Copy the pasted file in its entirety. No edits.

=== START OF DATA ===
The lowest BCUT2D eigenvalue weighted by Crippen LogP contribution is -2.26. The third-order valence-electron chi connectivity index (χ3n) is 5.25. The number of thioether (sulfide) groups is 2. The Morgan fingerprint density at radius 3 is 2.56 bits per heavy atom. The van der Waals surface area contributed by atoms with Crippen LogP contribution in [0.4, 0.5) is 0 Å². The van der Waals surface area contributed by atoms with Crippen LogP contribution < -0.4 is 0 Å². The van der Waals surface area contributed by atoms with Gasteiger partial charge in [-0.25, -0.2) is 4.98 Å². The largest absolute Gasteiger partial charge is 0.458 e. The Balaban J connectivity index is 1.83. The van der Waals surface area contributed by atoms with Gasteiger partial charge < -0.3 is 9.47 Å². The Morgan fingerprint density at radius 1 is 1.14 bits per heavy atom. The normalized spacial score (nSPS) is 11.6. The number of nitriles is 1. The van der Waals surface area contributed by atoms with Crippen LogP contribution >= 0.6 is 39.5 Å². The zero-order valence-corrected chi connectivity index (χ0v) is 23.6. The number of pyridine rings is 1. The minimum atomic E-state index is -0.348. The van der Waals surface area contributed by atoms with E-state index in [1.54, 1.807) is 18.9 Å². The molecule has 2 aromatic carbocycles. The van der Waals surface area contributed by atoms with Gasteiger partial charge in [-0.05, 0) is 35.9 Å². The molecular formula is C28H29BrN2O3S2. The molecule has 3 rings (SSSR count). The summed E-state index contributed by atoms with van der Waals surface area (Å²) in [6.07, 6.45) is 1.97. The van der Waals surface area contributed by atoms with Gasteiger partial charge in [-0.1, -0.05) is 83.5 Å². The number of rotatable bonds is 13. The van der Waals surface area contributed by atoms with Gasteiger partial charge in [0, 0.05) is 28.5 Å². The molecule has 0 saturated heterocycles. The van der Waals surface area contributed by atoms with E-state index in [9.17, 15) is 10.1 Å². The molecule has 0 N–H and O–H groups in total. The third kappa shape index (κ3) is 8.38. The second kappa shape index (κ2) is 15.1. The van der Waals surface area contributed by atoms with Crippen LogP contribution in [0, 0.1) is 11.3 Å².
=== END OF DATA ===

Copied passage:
The lowest BCUT2D eigenvalue weighted by Crippen LogP contribution is -2.26. The third-order valence-electron chi connectivity index (χ3n) is 5.25. The number of thioether (sulfide) groups is 2. The Morgan fingerprint density at radius 3 is 2.56 bits per heavy atom. The van der Waals surface area contributed by atoms with Crippen LogP contribution in [0.4, 0.5) is 0 Å². The van der Waals surface area contributed by atoms with Crippen LogP contribution < -0.4 is 0 Å². The van der Waals surface area contributed by atoms with Gasteiger partial charge in [-0.25, -0.2) is 4.98 Å². The largest absolute Gasteiger partial charge is 0.458 e. The Balaban J connectivity index is 1.83. The van der Waals surface area contributed by atoms with Gasteiger partial charge < -0.3 is 9.47 Å². The Morgan fingerprint density at radius 1 is 1.14 bits per heavy atom. The normalized spacial score (nSPS) is 11.6. The number of nitriles is 1. The van der Waals surface area contributed by atoms with Crippen LogP contribution >= 0.6 is 39.5 Å². The zero-order valence-corrected chi connectivity index (χ0v) is 23.6. The number of pyridine rings is 1. The minimum atomic E-state index is -0.348. The van der Waals surface area contributed by atoms with E-state index in [1.54, 1.807) is 18.9 Å². The molecule has 2 aromatic carbocycles. The van der Waals surface area contributed by atoms with Gasteiger partial charge in [-0.05, 0) is 35.9 Å². The molecular formula is C28H29BrN2O3S2. The molecule has 3 rings (SSSR count). The summed E-state index contributed by atoms with van der Waals surface area (Å²) in [6.07, 6.45) is 1.97. The van der Waals surface area contributed by atoms with Gasteiger partial charge in [-0.1, -0.05) is 83.5 Å². The number of rotatable bonds is 13. The van der Waals surface area contributed by atoms with Gasteiger partial charge in [0, 0.05) is 28.5 Å². The molecule has 0 saturated heterocycles. The van der Waals surface area contributed by atoms with E-state index in [9.17, 15) is 10.1 Å². The molecule has 0 N–H and O–H groups in total. The third kappa shape index (κ3) is 8.38. The second kappa shape index (κ2) is 15.1. The van der Waals surface area contributed by atoms with Crippen LogP contribution in [0, 0.1) is 11.3 Å².